My flipping career started off fairly small, with cosmetic changes and minor repairs. I did nothing structural in those first flips, and I didn’t need to hire anyone to help me out.
Our first major flip had us rearranging the entire first floor and building a second story. We couldn’t do this work ourselves and felt confident we did our due diligence by interviewing three contractors before deciding on one. As it turns out, sometimes people tell lies in order to get your business.
The Warning Signs of a Bad Contractor
I could write volumes about the problems we had with this contractor. I’m still surprised that they turned out to be so bad, because one of the things that swayed the vote in their direction was their story of buying houses to flip during the winter so their guys would have work. (This was in Wisconsin where winters are tough and construction projects end for six months.) Here are just some of the issues we had with them:
- Showing up late
- Skipping days
- Shoddy work
- Blaming others for problems they caused
- Stealing from the job site
- Padding the final invoice
They tried to cut corners in a lot of ways, too.
- They installed insulation themselves. The biggest insulation installer in that area came and gave us a quote to do it. They buy in such volume that they can purchase the materials AND install it for less than what it would cost me to buy it at the local supply store. But my guys wanted to save costs, so they did it themselves. Not a very good job, either.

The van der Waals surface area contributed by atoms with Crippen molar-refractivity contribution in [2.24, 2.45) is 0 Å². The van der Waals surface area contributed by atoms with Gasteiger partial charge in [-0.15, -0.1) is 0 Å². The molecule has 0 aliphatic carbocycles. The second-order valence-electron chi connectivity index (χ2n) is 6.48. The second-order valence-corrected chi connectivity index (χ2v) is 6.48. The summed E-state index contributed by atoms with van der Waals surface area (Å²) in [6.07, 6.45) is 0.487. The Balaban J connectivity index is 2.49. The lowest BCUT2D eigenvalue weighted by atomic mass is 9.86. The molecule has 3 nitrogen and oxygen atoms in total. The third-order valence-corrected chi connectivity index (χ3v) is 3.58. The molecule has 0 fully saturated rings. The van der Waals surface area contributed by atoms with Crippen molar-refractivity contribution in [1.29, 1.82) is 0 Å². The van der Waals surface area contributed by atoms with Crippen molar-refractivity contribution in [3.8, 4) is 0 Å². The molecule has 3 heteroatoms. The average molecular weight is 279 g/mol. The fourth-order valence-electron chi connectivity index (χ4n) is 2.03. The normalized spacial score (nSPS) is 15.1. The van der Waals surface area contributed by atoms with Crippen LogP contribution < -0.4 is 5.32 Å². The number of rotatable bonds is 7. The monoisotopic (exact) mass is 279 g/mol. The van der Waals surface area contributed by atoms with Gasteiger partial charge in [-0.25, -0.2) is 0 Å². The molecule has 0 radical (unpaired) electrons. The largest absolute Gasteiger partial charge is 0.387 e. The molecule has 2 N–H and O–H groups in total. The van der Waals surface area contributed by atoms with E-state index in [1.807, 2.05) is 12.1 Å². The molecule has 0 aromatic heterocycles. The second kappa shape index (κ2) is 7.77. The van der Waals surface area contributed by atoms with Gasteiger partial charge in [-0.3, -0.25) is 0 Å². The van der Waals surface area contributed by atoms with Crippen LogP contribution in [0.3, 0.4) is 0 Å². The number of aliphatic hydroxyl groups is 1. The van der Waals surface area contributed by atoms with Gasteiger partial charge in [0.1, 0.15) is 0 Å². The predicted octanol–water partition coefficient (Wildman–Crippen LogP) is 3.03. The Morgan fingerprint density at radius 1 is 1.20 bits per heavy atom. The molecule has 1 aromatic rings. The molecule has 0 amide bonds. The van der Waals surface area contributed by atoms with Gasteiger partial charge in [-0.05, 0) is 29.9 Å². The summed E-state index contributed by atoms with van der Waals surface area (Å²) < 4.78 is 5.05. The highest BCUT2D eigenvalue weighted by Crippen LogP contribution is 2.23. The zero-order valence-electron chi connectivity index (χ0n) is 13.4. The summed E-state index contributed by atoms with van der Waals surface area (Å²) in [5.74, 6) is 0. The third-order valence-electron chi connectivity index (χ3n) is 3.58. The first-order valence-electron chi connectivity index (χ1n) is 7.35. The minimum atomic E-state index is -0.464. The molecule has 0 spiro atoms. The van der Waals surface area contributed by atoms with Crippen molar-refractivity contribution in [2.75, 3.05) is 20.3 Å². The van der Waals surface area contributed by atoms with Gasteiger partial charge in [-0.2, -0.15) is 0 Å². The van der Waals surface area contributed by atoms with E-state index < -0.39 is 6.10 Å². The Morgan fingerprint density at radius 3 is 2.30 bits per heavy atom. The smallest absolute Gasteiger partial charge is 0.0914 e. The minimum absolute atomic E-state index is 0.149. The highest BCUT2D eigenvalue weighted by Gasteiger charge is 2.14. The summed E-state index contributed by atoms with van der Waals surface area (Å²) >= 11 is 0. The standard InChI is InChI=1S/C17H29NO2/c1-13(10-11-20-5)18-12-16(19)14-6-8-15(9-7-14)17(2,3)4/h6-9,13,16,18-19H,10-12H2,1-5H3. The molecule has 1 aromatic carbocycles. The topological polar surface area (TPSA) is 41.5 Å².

- They did their own flatwork. Flatwork is flat cement finishing, similar to a sidewalk. I needed a new patio poured, and they started to do some of it. After the concrete was poured, they started to smooth it out — WITH A BROOM! I demanded they stop, and we hired out the rest of it to someone with a cement company.
The Offhand Comment Worth $11,000
My father, who was heading up the construction of an office building for his company, gave me an offhand comment: “Make sure you get signed lien waivers from all subcontractors before writing the final check to the general contractor.” At least it seemed like an offhand comment at the time.
We were about a third of the way through the job at that point and still had a good relationship with the contractor. I felt silly asking him for something like that at this point in the job. They had been delivering on their promises, and it felt like I was telling them I didn’t trust them — or that I was trying to renegotiate the contract after it was signed.
When I brought it up, I blamed my dad. Total cop-out, but I was feeling really nervous about asking for them in the first place. I said, “My dad recommended I get signed lien waivers from you before I write the final check.” And then held my breath.
The contractor didn’t act like this was anything out of the ordinary or any big request, so all that worry was for nothing. They agreed to get them from the subcontractors they had already paid and would get them moving forward. No problem.
Of course, that was all agreed to during the honeymoon phase of the job, when everyone was still all happy and smiley. Things got worse, as they tend to when you’re working with unprofessional people.
The Problems Start